Cherry blossoms in the New Yoshiwara, result 1 of 1
Utagawa Toyokuni (1769-1825), also often referred to as Toyokuni I, to distinguish him from the members of his school who took over his gō (art-name) after he died, was a great master of ukiyo-e, known in particular for his kabuki actor prints (yakusha-e). He was the second head of the renowned Utagawa school of Japanese woodblock artists, and was the artist who really moved it to the position of great fame and power it occupied for the rest of the 19th century.
This rare and important print is not a yakusha-e; rather, it draws on the conventions of Yamato-e scenes of daily life, though the correct genre here would be a nigao-e scene of 'true-view' realism. The rightmost panel of a pentaptych (five-sheet) print suggests that the other panels recorded the carefully choreographed procession of the oiran dochu. The dochu (procession) was performed four times during the year, to coincide with the change of seasons. It offered the oiran (high class courtesans) of the notorious Yoshiwara licensed quarters of Edo a rare opportunity to move beyond their cloistered words, and gave the public a chance to view beauties much celebrated in bijinga-e prints of beautiful women, including those by Toyokuni himself. In this instance, the oiran and their 'younger sister' kamuro and yūjo prostitutes are jostled by touts, a delivery boy and norimono 'palanquin' carriers as they pass through Yoshiwara Omon, the Great Gate of Yoshiwara. Toyokuni's viewers would have delighted in the carefully observed variety of dress, pose and gesture of each character in the composition.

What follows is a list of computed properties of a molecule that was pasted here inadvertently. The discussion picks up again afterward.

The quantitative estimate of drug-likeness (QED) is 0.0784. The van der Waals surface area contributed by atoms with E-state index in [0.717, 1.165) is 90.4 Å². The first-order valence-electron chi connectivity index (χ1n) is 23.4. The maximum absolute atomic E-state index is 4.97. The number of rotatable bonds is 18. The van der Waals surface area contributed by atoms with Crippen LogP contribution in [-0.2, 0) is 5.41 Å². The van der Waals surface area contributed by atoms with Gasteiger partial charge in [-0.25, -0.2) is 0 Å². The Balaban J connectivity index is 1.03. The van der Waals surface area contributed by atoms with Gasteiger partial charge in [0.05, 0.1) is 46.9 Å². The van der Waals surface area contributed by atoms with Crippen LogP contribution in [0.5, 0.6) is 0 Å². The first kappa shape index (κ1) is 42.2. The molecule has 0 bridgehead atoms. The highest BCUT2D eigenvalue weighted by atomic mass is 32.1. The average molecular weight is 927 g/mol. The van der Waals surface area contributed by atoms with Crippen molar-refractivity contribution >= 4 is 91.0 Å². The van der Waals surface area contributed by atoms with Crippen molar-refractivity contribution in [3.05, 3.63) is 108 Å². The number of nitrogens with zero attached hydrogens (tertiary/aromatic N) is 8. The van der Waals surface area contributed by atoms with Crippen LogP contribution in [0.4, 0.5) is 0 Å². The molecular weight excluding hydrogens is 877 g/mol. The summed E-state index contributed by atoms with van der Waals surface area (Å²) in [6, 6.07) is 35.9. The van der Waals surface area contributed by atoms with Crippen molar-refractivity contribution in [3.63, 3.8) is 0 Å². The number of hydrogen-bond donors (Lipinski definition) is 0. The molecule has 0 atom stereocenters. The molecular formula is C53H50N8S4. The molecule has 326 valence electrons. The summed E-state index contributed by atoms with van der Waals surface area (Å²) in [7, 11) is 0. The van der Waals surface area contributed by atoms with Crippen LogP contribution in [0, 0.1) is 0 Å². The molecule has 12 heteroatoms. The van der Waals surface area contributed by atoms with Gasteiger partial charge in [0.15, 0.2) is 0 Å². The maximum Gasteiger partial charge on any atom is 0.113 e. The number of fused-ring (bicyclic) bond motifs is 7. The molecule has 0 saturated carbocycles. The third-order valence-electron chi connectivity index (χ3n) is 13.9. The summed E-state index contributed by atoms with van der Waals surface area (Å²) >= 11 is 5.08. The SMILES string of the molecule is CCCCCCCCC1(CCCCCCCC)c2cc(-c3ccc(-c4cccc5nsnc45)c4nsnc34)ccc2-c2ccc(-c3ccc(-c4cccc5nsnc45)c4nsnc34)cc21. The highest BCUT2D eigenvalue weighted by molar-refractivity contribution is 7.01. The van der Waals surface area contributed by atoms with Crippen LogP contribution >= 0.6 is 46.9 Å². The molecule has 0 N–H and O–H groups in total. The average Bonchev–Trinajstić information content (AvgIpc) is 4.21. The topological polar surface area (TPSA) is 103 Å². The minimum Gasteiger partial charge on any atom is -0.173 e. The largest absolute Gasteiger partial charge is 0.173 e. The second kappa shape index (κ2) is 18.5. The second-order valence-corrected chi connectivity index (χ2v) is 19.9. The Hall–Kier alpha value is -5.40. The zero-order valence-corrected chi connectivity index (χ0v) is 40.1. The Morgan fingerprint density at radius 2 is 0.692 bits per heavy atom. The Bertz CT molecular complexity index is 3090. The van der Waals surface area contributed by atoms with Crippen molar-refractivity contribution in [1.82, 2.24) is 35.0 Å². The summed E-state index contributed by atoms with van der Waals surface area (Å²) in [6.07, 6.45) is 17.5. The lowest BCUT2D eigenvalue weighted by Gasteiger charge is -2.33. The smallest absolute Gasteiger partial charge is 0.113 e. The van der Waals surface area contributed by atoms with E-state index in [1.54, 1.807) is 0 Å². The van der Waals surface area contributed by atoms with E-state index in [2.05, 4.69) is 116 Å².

David Bell and Mark Stocker, 'Rising sun at Te Papa: the Heriot collection of Japanese art', https://collections.tepapa.govt.nz/document/10608
Wikipedia, 'Utagawa Toyokuni', https://en.wikipedia.org/wiki/Utagawa_Toyokuni
Dr Mark Stocker Curator, Historical International Art May 2019
Now viewing Cherry blossoms in the New Yoshiwara